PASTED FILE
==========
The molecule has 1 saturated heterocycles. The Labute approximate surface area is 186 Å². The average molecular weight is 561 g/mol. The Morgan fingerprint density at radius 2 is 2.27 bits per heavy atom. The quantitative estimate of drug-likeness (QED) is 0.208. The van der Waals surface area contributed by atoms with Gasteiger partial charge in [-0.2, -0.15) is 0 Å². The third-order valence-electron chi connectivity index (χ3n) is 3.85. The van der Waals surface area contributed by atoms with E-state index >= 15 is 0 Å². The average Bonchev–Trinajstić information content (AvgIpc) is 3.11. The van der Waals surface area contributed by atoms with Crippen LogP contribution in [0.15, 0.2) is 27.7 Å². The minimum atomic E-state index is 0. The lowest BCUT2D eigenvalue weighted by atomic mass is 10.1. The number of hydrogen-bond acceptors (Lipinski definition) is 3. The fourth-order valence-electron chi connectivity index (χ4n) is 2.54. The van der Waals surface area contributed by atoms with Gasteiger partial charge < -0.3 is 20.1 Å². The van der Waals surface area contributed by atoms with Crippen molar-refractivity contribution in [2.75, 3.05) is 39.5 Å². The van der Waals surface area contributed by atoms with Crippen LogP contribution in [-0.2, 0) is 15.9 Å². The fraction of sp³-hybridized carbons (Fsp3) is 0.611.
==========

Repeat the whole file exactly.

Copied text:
The molecule has 1 saturated heterocycles. The Labute approximate surface area is 186 Å². The average molecular weight is 561 g/mol. The Morgan fingerprint density at radius 2 is 2.27 bits per heavy atom. The quantitative estimate of drug-likeness (QED) is 0.208. The van der Waals surface area contributed by atoms with Gasteiger partial charge in [-0.2, -0.15) is 0 Å². The third-order valence-electron chi connectivity index (χ3n) is 3.85. The van der Waals surface area contributed by atoms with E-state index >= 15 is 0 Å². The average Bonchev–Trinajstić information content (AvgIpc) is 3.11. The van der Waals surface area contributed by atoms with Crippen LogP contribution in [0.15, 0.2) is 27.7 Å². The minimum atomic E-state index is 0. The lowest BCUT2D eigenvalue weighted by atomic mass is 10.1. The number of hydrogen-bond acceptors (Lipinski definition) is 3. The fourth-order valence-electron chi connectivity index (χ4n) is 2.54. The van der Waals surface area contributed by atoms with Gasteiger partial charge < -0.3 is 20.1 Å². The van der Waals surface area contributed by atoms with Crippen molar-refractivity contribution in [2.75, 3.05) is 39.5 Å². The van der Waals surface area contributed by atoms with Crippen LogP contribution in [-0.2, 0) is 15.9 Å². The fraction of sp³-hybridized carbons (Fsp3) is 0.611.